The most important part of herbology is the combining of herbs to make effective remedies, yet it is the least understood. Part of the reason for this lack is the understanding the the lack of an effective classification system for herb use. Many systems have been tried, some classifying by plant part or by humoral theories or by botanical family or by color and morphology.
Regardless of the particular system used, however, it is apparent that herbs fall generally into five major categories based on their active constituents. These are: Aromatic (volatile oils), Astringents (tannins), Bitter (phenolic compounds, saponins, and alkaloids), Mucilagnious (polysacharides), and Nutritive (food stuffs).
Understanding this classification system simplifies the analysis of herbal combinations and allows the herbalist to readily propose useful new ones, and it becomes easy to substitute one herb for another. Additionally, the categories are easy to identify using the senses of smell, taste, and touch.
Aromatic Herbs owe their properties mainly to volatile oils, and the name is a reflection of the pleasant odor that many of these herbs have. Most have a fragrant, spicy taste and stimulate the gastro-intestinal mucous membrane. They are used extensively both therapeutically and as flavorings and perfumes. Aromatic herbs are divided into two subcategories: stimulants and nervines.
increase energy and activities of the body, or its parts or organs, and most often effect the respiratory, digestive, and circulatory systems.
Properties of Stimulant herbs include analgesic, antipyretic, antiasthmatic, antibiotic, antiseptic, carminative, diaphoretic, expectorant, galactogogue, parasiticide, rubefacient, stimulant, and stomachic.
Some examples of Stimulant herbs include capsicum, damiana, fennel, garlic, ginger, peppermint, sage, thyme, catnip, feverfew, lemon grass, penny royal, and damiana.
are often used to heal and soothe the nervous system, and often affect the respiratory, digestive, and circulatory systems as well. They are often used in teas or in encapsulated form.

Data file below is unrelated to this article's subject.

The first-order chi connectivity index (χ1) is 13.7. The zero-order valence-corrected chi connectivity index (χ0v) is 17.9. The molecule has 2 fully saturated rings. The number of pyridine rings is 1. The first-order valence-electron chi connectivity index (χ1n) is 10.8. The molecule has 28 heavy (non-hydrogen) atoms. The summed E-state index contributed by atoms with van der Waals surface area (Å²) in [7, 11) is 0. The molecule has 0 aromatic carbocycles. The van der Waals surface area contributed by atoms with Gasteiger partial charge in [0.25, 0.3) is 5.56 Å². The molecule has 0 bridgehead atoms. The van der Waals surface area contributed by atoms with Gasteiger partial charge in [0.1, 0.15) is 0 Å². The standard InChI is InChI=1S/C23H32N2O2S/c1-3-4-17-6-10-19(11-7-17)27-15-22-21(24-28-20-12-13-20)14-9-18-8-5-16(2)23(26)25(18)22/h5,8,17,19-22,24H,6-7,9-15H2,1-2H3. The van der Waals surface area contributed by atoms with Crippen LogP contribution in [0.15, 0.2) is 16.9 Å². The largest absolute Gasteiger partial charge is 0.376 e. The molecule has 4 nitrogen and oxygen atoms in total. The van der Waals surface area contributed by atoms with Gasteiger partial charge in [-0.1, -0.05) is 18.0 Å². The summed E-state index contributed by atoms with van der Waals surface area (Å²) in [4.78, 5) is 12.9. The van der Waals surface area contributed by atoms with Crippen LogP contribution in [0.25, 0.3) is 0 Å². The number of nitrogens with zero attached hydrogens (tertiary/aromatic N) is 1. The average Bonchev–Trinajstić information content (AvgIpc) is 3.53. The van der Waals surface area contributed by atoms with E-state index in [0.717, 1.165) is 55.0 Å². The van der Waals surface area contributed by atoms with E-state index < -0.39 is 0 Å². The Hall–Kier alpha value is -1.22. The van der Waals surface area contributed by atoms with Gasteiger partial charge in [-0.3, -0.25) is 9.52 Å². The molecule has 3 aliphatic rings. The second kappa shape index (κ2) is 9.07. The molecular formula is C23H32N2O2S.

Properties of Nervine herbs include analgesic, antipyretic, antiasthmatic, antibiotic, antiseptic, antispasmodic, carminative, sedative, and stomachic.
Some examples of Nervines include chamomile, crampbark, dong quai, ginger, hops, lobelie, scullcap, valerian, catnip, lady’s slipper, and sarsaparilla.
Astringent Herbs owe their properties mainly to their tannins, which have the ability to precipitate proteins, and this “tightens,” contracts, or tones living tissue, and helps to halt discharges. They effect the digestive, urinary, and circulatory systems, and large doses are toxic to the liver.
Properties of Astringent herbs include analgesic, antiseptic, antiabortive, astringent, emmenaggogue, homostatic, and styptic.
Examples of Astrinigents include bayberry, comfrey, eyebright, golden seal, pau d’arco, peppermint, red raspberry, slippery elm, white oak, white willow, black walnut, crampbark, mullein, and penny royal.
Bitter Herbs owe their properties to the presence of phenols and phenolic glycosides, alkaloids, or saponins, and are divided into four subcategories: laxative herbs, diuretic herbs, saponin-containing herbs, and aloaloid-containing herbs.
There are three basic types of Laxative Herbs: bulk laxatives (see mucilaginous herbs), lubricant laxatives (such as mineral oil), and stimulant laxatives (the antraquinone type). The laxative herbs of the Bitter Herb type mildly stimulate contraction of the intestinal system and stimulate bile secretions rather than acting as irritants to the bowel. Purging the digestive tract of toxins is one of the oldest and most common forms of self-medication.
Properties of Laxative Bitter herbs include alterative, anticatarrhal, antipyretic, cholagogue, purgative, hepatonic, sialagogue, vermifuge, and blood purifier.
Examples of Laxative herbs include aloe, cascara, licorice, pumpkin, senna, yellow dock, yucca, barberry, gentian, safflowers, and golden seal.